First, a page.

Some scholars have argued that ‘all nations’ (panta ta ethne) excludes Israel.  They point out that the expression normally refers to Gentiles in Matthew (Mt 4:15; 6:32; 10:5,18; 12:8, 21; 20:19,25), and says that this is consistent with Matthew’s assertion that Israel has forfeited her gospel-privileges.  But there are other places in Matthew where the expression probably does not exclude the Jews, Mt 21:43; 24:9,14; 25:32, and the present verse.  (See Carson, Exegetical Fallacies, p47)

Blomberg (NAC) comments: ‘The two main options for interpreting ethnē are Gentiles (non-Jews) and peoples (somewhat equivalent to ethnic groups). The former translation is popular among those who see either Jesus or Matthew as believing that God once-for-all rejected the Jews. We have repeatedly seen evidence that calls this perspective into serious question (see under Mt 10:23; 23:39; 24:30; 27:25). Matthew’s most recent uses of ethnē (Mt 24:9, 14; 25:32) seem to include Jews and Gentiles alike as the recipients of evangelism and judgment. God is not turning his back on Jewish people here. What has changed is that they can no longer be saved simply by trusting in God under the Mosaic covenant. All who wish to be in fellowship with God must now come to him through Jesus.’

‘With the words “all nations,” Matthew’s gospel returns to the theme introduced in the very first verse (Mt 1:1)—that the blessings promised to Abraham and through him to all peoples on earth (Gen 12:3) are now to be fulfilled in Jesus the Messiah. The expression is comprehensive, including Gentiles and Jews. The aim of Jesus’ disciples, therefore, is to make disciples of all people everywhere, without distinction.’ (Carson, EBC)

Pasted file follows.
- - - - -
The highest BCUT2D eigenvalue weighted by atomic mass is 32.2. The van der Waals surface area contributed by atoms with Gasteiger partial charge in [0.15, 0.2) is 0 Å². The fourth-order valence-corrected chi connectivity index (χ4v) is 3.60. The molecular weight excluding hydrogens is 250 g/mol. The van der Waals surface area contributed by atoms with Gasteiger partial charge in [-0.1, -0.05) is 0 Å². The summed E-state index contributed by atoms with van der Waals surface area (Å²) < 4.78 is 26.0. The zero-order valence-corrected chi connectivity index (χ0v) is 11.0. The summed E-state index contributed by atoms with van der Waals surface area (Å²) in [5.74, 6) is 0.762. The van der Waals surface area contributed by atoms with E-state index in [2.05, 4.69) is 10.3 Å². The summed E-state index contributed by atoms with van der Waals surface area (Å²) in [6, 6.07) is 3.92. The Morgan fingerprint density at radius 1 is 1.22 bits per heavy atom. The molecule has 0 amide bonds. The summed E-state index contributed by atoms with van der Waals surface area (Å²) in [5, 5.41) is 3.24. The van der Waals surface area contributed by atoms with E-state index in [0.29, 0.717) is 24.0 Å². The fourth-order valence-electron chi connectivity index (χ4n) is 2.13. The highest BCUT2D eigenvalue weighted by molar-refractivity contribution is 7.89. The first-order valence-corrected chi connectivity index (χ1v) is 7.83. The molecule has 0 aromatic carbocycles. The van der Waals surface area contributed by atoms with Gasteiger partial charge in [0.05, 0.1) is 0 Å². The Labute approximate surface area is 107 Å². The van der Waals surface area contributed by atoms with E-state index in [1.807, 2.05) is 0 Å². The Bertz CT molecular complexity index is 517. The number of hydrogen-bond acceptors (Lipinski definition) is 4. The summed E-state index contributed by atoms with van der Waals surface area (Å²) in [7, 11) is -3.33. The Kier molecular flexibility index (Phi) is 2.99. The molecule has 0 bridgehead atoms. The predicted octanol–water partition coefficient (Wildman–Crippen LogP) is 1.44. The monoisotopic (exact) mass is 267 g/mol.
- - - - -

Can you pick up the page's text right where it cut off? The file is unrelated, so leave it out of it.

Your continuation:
George A. Terry concludes: ‘The essential function of “all nations” is to clarify the worldwide scope of the church’s mission. The biblical theology conjoined to the phrase is too important to be cursorily translated “everyone.” The Great Commission in Matthew is not the first time or the last time Scripture defines God’s vision for his world’s host of ethnicities. The original expression occurs in the Abrahamic covenant in Genesis 12:3. There, God covenanted with Abraham to make him a blessing to “all nations.”  France sees in Jesus’s commission an echo to Daniel 7:14: “To him was given dominion and glory and kingship, that all peoples, nations and languages should serve him.”30 Revelation 7:9 indicates the future historical fulfillment of this covenant: “After this I looked, and behold, a great multitude that no one could number, from every nation, … standing before the throne and before the Lamb.”’

We see here another twist on the ‘end of exile’ theme.  In the prophets, the nations come to Jerusalem, and there worship Israel’s God.  But here God’s people are to leave their land and make disciples from all nations, teaching them to follow Christ (not Moses).

This ‘”go” is something new. Hitherto men were welcomed when they came to Israel, God’s people; now the people of God are to go to men everywhere … what going there has been since Jesus spoke this word! Who will count the miles traveled by the messengers of Jesus?’ (Lenski)